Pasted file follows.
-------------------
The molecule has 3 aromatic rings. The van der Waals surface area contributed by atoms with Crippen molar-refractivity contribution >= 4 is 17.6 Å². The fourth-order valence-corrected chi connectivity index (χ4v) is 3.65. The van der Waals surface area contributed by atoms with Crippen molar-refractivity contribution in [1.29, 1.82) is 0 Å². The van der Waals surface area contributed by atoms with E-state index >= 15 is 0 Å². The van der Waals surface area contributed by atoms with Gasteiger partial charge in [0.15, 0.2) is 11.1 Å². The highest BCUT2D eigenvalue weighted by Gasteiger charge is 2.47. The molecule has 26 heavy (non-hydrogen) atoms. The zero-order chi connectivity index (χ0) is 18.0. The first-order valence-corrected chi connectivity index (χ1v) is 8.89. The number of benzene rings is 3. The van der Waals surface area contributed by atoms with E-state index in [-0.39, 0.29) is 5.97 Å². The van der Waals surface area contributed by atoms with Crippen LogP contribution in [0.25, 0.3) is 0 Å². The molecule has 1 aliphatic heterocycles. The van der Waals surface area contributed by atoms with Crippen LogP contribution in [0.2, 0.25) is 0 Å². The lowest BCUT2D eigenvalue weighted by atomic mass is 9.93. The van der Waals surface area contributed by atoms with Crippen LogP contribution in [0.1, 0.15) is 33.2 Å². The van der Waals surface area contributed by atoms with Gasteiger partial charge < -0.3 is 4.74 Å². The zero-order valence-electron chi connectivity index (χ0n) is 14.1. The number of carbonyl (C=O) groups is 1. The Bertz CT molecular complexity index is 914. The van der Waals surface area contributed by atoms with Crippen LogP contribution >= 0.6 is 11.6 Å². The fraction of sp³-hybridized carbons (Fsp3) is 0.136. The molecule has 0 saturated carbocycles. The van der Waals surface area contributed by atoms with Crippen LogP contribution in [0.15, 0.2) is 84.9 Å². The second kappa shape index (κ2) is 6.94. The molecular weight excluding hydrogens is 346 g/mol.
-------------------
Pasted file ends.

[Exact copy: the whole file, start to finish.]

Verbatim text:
The molecule has 3 aromatic rings. The van der Waals surface area contributed by atoms with Crippen molar-refractivity contribution >= 4 is 17.6 Å². The fourth-order valence-corrected chi connectivity index (χ4v) is 3.65. The van der Waals surface area contributed by atoms with Crippen molar-refractivity contribution in [1.29, 1.82) is 0 Å². The van der Waals surface area contributed by atoms with E-state index >= 15 is 0 Å². The van der Waals surface area contributed by atoms with Gasteiger partial charge in [0.15, 0.2) is 11.1 Å². The highest BCUT2D eigenvalue weighted by Gasteiger charge is 2.47. The molecule has 26 heavy (non-hydrogen) atoms. The zero-order chi connectivity index (χ0) is 18.0. The first-order valence-corrected chi connectivity index (χ1v) is 8.89. The number of benzene rings is 3. The van der Waals surface area contributed by atoms with E-state index in [-0.39, 0.29) is 5.97 Å². The van der Waals surface area contributed by atoms with Crippen LogP contribution in [0.25, 0.3) is 0 Å². The molecule has 1 aliphatic heterocycles. The van der Waals surface area contributed by atoms with Crippen LogP contribution in [0.2, 0.25) is 0 Å². The lowest BCUT2D eigenvalue weighted by atomic mass is 9.93. The van der Waals surface area contributed by atoms with Crippen LogP contribution in [0.1, 0.15) is 33.2 Å². The van der Waals surface area contributed by atoms with Gasteiger partial charge < -0.3 is 4.74 Å². The zero-order valence-electron chi connectivity index (χ0n) is 14.1. The number of carbonyl (C=O) groups is 1. The Bertz CT molecular complexity index is 914. The van der Waals surface area contributed by atoms with Crippen LogP contribution >= 0.6 is 11.6 Å². The fraction of sp³-hybridized carbons (Fsp3) is 0.136. The molecule has 0 saturated carbocycles. The van der Waals surface area contributed by atoms with Crippen LogP contribution in [0.15, 0.2) is 84.9 Å². The second kappa shape index (κ2) is 6.94. The molecular weight excluding hydrogens is 346 g/mol.